Who Gets LinkedIn When an Employee is Kicked Out?

10 April 2013 Publication
Authors: Peter Vogel

E-Commerce Times

LinkedIn may be a social network, but it’s all about business, and it’s not uncommon for companies to use it as an in-house tool. That’s what Linda Eagle did at Edcomm, a company she cofounded. After it was sold, however, the new owners fired Eagle and for a time kept control of her LinkedIn account with its 4,000 or so connections. They even went so far as to post the new CEO’s name, picture and credentials at Eagle’s LinkedIn URL. Eagle sued.

After almost two years of litigation, a federal judge has ruled on a dispute between an employer and former employee over control of a LinkedIn account.

The case turned on a specific Pennsylvania law about using the likeness of another individual, so the impact may be limited, but since there is so little litigation concerning LinkedIn or other social media sites, it is important to understand the issues and implications.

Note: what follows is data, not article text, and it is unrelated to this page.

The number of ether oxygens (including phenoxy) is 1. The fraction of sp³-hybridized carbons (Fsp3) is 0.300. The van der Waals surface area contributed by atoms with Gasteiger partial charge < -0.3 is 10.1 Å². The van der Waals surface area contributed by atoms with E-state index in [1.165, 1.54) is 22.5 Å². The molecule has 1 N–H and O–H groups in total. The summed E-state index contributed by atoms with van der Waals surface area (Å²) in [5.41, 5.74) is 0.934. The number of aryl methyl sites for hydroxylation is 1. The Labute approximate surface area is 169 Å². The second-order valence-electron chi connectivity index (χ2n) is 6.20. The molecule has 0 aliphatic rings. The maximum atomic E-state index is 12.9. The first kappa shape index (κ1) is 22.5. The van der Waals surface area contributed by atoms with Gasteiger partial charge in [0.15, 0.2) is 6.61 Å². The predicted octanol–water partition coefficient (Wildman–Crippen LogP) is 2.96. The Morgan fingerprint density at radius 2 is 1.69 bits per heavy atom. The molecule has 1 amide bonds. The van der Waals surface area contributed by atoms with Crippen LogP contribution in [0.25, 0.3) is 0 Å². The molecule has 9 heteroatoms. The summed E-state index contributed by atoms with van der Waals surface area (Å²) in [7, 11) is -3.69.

Read More.

Authors

Related Services

Insights

Text Messages, EDiscovery, and the New Threat to Privacy
21 November 2019
CMS Proposes Enhanced Scrutiny over Medicaid Supplemental Payments
20 November 2019
Health Care Law Today
The Purpose of a Corporation
November 2019
Legal News: Business Law
Should This Be a "Mobility" Industry Blog?
19 November 2019
Dashboard Insights
PATH Summit 2019
18-20 December 2019
Arlington, VA
Madison CLE Days
18-19 December 2019
Madison, WI
MedTech Impact Expo & Conference
13-15 December 2019
Las Vegas, NV
HFMA MA-RI Annual Compliance Update
12 December 2019
Boston, MA